# First-variational and second-variational eigenvectors

• Douasing
In summary: Could you give me an example to illustrate that using the following Kohn-sham equation,i.e., [\frac{1}{2}∇^{2}+V(r)+U(r)+V_{xc}(r)]\phi_{i}(r)=E_{i}\phi_{i}(r)This is an example of a second-variational equation. The term "variational" means that the equation has a variational component. In this case, the variational component is the addition of the magnetic fields, spin-orbit coupling and A field.
Douasing
Dear all,
Recenty,I am reading the source code of the first-principle software.I meet some words that I haven't found in those DFT books.For example,it mentions the first-variational and second-variational eigenvectors. Similarly,the first-variational and second-variational eigenvalues are mentioned.In my opinion,the first-vatiational eigenvectors and eigenvalues should be the wave functions and eigen energies of Kohn-sham equation.But what is the meaning of the second-variational eigenvectors and eigenvalues ?
Regards.

Usually it is an alternative expression of the variational principle using an alternative coordinate scheme. Thus you have two ways of expressing the eigenvectors. This is often useful, but not always.

UltrafastPED said:
Usually it is an alternative expression of the variational principle using an alternative coordinate scheme. Thus you have two ways of expressing the eigenvectors. This is often useful, but not always.

Thank you for your explaining.So,actually,the first-variational eigenvectors and eigenvalues are equal to the second, am I right for understanding that ?
Could you give me a simple example to illustrate that using the following Kohn-sham equation,i.e.,
$$[\frac{1}{2}∇^{2}+V(r)+U(r)+V_{xc}(r)]\phi_{i}(r)=E_{i}\phi_{i}(r)$$
Maybe I don't clear why it is often useful but not always.

If I understand UltrafastPED right, then you can choose different basis sets to expand the Hamiltonian, and solve the ks equation. As the two basis sets are related by unitary transformation (hope so), their eigenvalues are the same, but eigenvectors wouldn't. But I doubt this is the first/second variational principles.

bsmile said:
If I understand UltrafastPED right, then you can choose different basis sets to expand the Hamiltonian, and solve the ks equation. As the two basis sets are related by unitary transformation (hope so), their eigenvalues are the same, but eigenvectors wouldn't. But I doubt this is the first/second variational principles.

Yes,bsmile,your analysis is very reasonable.Maybe UltrafastPED is not right.So-called the second-variational eigenvectors or eigenvalues,actually,it means that in the second-variational step, the magnetic fields, spin-orbit coupling and A field are added using the first-variational step as a basis.
please see:http://www2.mpi-halle.mpg.de/theory_department/research/elk_code_development/
But,I am not very clear why it is called the second-variational step(especially,the word "variational").

## 1. What are first-variational and second-variational eigenvectors?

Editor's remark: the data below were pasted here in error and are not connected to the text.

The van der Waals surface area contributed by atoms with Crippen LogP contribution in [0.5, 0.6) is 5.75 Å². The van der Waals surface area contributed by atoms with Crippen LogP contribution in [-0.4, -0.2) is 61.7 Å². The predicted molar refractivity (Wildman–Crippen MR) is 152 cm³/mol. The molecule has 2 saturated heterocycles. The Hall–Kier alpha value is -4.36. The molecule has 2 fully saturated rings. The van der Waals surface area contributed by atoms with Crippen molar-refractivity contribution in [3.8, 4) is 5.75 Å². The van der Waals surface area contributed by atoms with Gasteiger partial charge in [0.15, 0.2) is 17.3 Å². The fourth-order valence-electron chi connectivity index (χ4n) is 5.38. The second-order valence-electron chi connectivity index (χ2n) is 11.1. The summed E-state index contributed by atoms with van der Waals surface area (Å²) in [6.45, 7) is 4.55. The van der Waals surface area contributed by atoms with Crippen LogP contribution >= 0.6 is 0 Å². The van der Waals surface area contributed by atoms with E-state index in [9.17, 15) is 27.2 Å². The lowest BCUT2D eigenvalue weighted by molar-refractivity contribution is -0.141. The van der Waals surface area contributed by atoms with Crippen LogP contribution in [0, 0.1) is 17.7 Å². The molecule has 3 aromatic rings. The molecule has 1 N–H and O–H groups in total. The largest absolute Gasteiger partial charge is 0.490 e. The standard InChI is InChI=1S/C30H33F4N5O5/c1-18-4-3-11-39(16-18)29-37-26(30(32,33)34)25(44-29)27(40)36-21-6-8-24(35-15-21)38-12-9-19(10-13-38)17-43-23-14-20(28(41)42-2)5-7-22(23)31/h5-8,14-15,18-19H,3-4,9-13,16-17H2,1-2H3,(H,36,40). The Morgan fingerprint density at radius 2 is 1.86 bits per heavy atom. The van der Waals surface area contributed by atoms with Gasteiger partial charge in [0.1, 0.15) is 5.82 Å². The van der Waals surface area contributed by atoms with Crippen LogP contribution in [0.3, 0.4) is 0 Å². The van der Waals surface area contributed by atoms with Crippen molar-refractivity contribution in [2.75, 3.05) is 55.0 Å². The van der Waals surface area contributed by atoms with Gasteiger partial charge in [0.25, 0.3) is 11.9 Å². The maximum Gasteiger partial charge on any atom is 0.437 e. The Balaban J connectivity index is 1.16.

First-variational and second-variational eigenvectors are two types of eigenvectors that are used to understand and analyze complex systems. They are computed from the first and second variations of the system's energy and are used to determine the stability and behavior of the system.

## 2. How are first-variational and second-variational eigenvectors computed?

First-variational and second-variational eigenvectors are computed through the process of variational calculus, which involves taking partial derivatives of the system's energy function with respect to each of its variables. These derivatives are then used to construct a matrix that represents the system's energy and the eigenvectors are computed from this matrix.

## 3. What is the significance of first-variational and second-variational eigenvectors?

First-variational and second-variational eigenvectors provide valuable information about the stability and behavior of a system. They can reveal important insights about the system's critical points, such as local maxima or minima, and can be used to predict how the system will respond to small perturbations.

## 4. How are first-variational and second-variational eigenvectors used in scientific research?

First-variational and second-variational eigenvectors are commonly used in fields such as physics, chemistry, and engineering to study complex systems and phenomena. They are often incorporated into mathematical models and simulations to better understand the behavior of these systems and make predictions about their behavior in different scenarios.

## 5. Are first-variational and second-variational eigenvectors the same as traditional eigenvectors?

No, first-variational and second-variational eigenvectors are different from traditional eigenvectors. Traditional eigenvectors are computed from the eigenvalues of a matrix, while first-variational and second-variational eigenvectors are computed from the first and second variations of a system's energy. However, all types of eigenvectors provide important insights into the behavior of complex systems and can be used together in scientific research.

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